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New German food culture: Food Trucks

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Fresh, cheap food that is bought and eaten on the street is an international phenomenon. Mobile food trucks are increasingly becoming part of this scene, too. They have been in Germany for quite some time. Sellers tour around in their converted vans offering their freshly prepared snacks somewhere else every day. The street food trend is especially popular with young people.

by Sinah Vonderweiden


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Snacks and fast food from far-off countries taste just as good in Cologne, Munich, Hamburg and Berlin as they do in their original country. But the idea of developing snazzy trucks is not a new one. Many regions of the world have already seen mobile food trucks before.

In China, for example, food trucks offering a quick breakfast or a tasty sandwich at lunch have long been popular among working men and women. Other predecessors of the modern food trucks are mobile canteens and field kitchens. And there are still a few floating markets in Thailand. These sell fruit, vegetables and other food from boats. This is because the canals of the Chao Phraya River were previously used as transport routes and the goods were directly resold from the river. These “floating markets” are rare nowadays and more of a tourist attraction.
However, this trend for warm, hearty meals from a food truck came from the American “chuckwagons”. These are the horse-drawn wagons that accompanied cowboys and lumberjacks while they went about their hard work in the desert or in the forest.


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Food trucks nowadays are not just about providing a basic supply. More often than not, they are a high-quality alternative to restaurants, cafeterias and canteens.

In other countries, such as America, food trucks are already an integral part of the culinary scene. In Germany, ice cream and sausage sellers were the only ones selling their food from mobile stations. Meanwhile, the trend for exotic snacks and a good lunch is becoming more and more popular here and the range of food trucks is increasing.


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The food truck trend has been around in Germany since about 2008. Since then, it has been possible to quickly and easily attract large numbers of customers to the current location of the food truck via social media. Food trucks in Germany are sometimes parked in front of companies during the lunch hour or at busy spots in large German cities. And, of course, they can also be found at street food markets.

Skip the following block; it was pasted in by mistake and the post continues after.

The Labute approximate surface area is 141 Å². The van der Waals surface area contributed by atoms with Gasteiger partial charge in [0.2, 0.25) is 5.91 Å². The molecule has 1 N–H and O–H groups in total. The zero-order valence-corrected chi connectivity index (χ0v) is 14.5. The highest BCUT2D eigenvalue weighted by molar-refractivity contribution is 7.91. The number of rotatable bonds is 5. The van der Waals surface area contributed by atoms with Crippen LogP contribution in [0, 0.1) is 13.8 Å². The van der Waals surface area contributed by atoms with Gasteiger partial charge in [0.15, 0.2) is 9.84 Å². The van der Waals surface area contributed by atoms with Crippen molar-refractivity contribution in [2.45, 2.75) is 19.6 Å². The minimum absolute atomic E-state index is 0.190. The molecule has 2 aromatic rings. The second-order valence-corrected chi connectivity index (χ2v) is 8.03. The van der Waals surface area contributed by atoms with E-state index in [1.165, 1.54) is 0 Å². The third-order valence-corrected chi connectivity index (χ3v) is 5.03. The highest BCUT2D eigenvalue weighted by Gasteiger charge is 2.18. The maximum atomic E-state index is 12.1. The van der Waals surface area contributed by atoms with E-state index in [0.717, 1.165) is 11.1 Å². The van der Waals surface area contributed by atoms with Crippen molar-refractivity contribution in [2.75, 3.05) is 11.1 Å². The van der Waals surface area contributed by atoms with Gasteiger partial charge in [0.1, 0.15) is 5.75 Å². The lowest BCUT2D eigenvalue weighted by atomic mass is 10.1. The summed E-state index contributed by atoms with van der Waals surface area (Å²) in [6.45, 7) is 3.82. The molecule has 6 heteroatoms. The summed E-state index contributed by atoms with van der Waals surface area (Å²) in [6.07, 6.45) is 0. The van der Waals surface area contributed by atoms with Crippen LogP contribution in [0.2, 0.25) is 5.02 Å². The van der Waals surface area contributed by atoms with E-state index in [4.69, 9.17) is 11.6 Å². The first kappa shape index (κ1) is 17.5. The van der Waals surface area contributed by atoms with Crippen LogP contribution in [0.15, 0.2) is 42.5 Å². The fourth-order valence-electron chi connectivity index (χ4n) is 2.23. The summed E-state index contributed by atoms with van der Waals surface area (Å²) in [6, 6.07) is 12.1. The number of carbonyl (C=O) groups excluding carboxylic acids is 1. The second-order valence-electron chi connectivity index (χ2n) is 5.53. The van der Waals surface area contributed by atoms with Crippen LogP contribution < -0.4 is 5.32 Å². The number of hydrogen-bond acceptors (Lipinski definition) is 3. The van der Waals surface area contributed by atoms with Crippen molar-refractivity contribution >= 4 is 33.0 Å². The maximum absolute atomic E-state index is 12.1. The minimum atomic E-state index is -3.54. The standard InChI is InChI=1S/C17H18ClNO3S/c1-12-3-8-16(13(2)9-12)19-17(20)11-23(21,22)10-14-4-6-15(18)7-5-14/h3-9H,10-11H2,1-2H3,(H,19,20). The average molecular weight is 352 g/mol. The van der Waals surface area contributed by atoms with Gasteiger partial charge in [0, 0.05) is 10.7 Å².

Entire food truck markets can mostly be found in the large university cities in Germany, for example, in Hamburg, Stuttgart and Cologne. But Lübeck, Nuremberg and Munich also have lots of modern food trucks. That is why more and more people now enjoy eating lunch at such a stand. But are the mobile kitchens also a good alternative to the cafeteria?

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The food from a food truck is usually slightly more expensive than food in the cafeteria but is mostly freshly prepared. Students can occasionally afford an exotic dish or special treat from a food truck. Every now and again, a few universities and colleges offer a “Food Truck Day”. Look on the university’s Facebook page, for example for up-to-the-minute information.
A hot tip: The trucks are often found on campus, in front of companies with large car parks or on small squares in the city centre at midday. Eating at a food truck is not cheap, unfortunately. Be prepared to pay around eight to nine euros for a burger from a food truck. However, the food is freshly prepared and nothing like the mass-produced offering in the cafeteria.

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The best way of trying this trend is at a Street Food Event. There are lots to choose from here. I got together with the Chinese exchange student Yuedi to test whether food trucks in Cologne deliver what they promise.

The Street Food Festival is the ideal place for this. For example, the food truck owners cook, roast and fry their specialities on the grounds of Helios 37 in Cologne-Ehrenfeld. The event represents authentic cuisine from around the world and moves to a different German city every weekend. And the best of it is: a lot of food trucks take part.